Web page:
Mom’s days are focussed on getting through the day, sitting with the nausea, trying to stay present. She told me that she was going to say goodbye to the “kids” (grandchildren) the next day which was her birthday. She was then going to ask them to not come back over the weekend. She wanted them to have their weekend time, not to have to come and see her on their days off. She also told me she would begin to distance herself in preparation.
And so we go through the “daze” together. There is nowhere else I want to be. The rest of the world fades away. I call this the “bubble of focus”. I am here for her now. I can fall apart later.
This is the day the grandchildren will come to say goodbye to their Grammy. Mom graciously welcomes each grandchild to come and spend time with her. When she is ready, she says her goodbye. Each of them holds back their tears in front of her, but upon turning away the tears fall quietly as they slip out the door. Everyone feels deeply loved and that helps ease the sadness.
“It was harder than I thought it would be,” said Mom after the visits were done. She laid her head back to rest and we shared the deep silence together.
Being with my Mom at this time shows me the preciousness of life, the gift of love, the delight in the moment of hearing her voice and knowing she is doing what she wants.
You know when we say we don’t know anything about what the future will bring, or what will happen in the next moment? Well, my greatest gratitude right now is that Mom KNOWS. She knows what she wants and she know when she wants to make that happen. I want her to be free from suffering. Having her continue on would fill me with despair because I couldn’t “save” her.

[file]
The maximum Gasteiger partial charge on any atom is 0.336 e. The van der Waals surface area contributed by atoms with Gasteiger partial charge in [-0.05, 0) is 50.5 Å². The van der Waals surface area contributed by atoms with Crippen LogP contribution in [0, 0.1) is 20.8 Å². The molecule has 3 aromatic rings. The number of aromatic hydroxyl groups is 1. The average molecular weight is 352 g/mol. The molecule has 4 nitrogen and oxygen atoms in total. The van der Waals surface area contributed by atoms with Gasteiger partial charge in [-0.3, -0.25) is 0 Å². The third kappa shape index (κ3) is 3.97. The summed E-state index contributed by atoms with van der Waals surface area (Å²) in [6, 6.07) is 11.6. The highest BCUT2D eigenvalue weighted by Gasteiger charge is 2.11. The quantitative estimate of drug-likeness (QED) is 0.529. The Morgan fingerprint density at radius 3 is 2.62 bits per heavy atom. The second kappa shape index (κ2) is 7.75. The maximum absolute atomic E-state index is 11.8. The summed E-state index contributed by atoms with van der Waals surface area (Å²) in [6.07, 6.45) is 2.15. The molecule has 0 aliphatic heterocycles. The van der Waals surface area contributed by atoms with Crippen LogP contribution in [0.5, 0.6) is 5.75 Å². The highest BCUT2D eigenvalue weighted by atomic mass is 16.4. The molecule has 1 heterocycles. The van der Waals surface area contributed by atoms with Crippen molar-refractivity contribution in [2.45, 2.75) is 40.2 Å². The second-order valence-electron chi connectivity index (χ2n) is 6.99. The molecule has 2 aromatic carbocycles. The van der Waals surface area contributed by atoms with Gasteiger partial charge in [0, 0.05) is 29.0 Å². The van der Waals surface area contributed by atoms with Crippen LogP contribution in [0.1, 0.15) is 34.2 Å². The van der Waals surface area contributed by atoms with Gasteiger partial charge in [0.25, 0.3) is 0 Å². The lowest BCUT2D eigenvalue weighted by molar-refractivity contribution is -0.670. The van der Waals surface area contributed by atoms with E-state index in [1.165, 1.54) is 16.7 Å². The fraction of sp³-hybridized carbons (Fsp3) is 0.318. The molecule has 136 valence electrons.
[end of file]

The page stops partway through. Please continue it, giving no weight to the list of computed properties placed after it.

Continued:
Mom is resting in her bed, her eyes closed. I am sitting quietly in the chair in her bedroom, glad to be in her presence. I don’t know how she is preparing for tomorrow – that is her journey to do alone.
While I sit connected to my Mom, I feel her guide me around the edges of the whirlpool of grief that wants to pull me towards its dark centre. She provides me with the strength to pull through and continue down the “river of life”.
The “lasts” began today. It was a despairing jolt to my soul when I recognized them.
. . . the last cup of morning coffee together
. . . the last breakfast smoothie with toast, jam and cheese
. . . the last walk down to Granville Market to pick us up a meal
. . . the last turning to wave up and see her standing in the 8th floor apartment windows
. . . the last morning sit together
That last morning sit together involved Mom giving me a lesson on bridge. She spoke with focussed enthusiasm for the card game that gave her so much pleasure and the people she so enjoyed playing with. She also spoke about how fortunate she was to not be in pain and to be able to stay living in her home, thanks to some extraordinary caregivers who loved her so. Should we all be so blessed.
. . . the last lunch
. . . the last listening to glorious music together
. . . the last supper meal – a pizza at 6:30 pm
7:00 pm November 4
The doctor and nurse arrived. Compassionate, gentle women.
Mom said goodbye to all of us and said that she would prefer we didn’t hold her hands, that she wanted to go alone. As the first injection for initiating drowsiness kicked in, she looked a little surprised and raised her arm as if to say goodbye. I felt like she was saying “hello” to something we couldn’t see. When the second injection was given there was a glint of life in her slightly parted eyes . . . and then she was gone.
“You are free now, my dear Mom,” I said while experiencing a sense of relief for her.
I can feel Mom in every cell of my body. Her love holds me up in my sadness. When I ask her to sit with me, she is right there. When I ask her to walk with me, she takes my arm and we walk through the woods. When I ask for guidance, she graciously offers. This will always be so. She will always be with me.
“Mom……I miss your voice. I miss talking to you. I miss us.”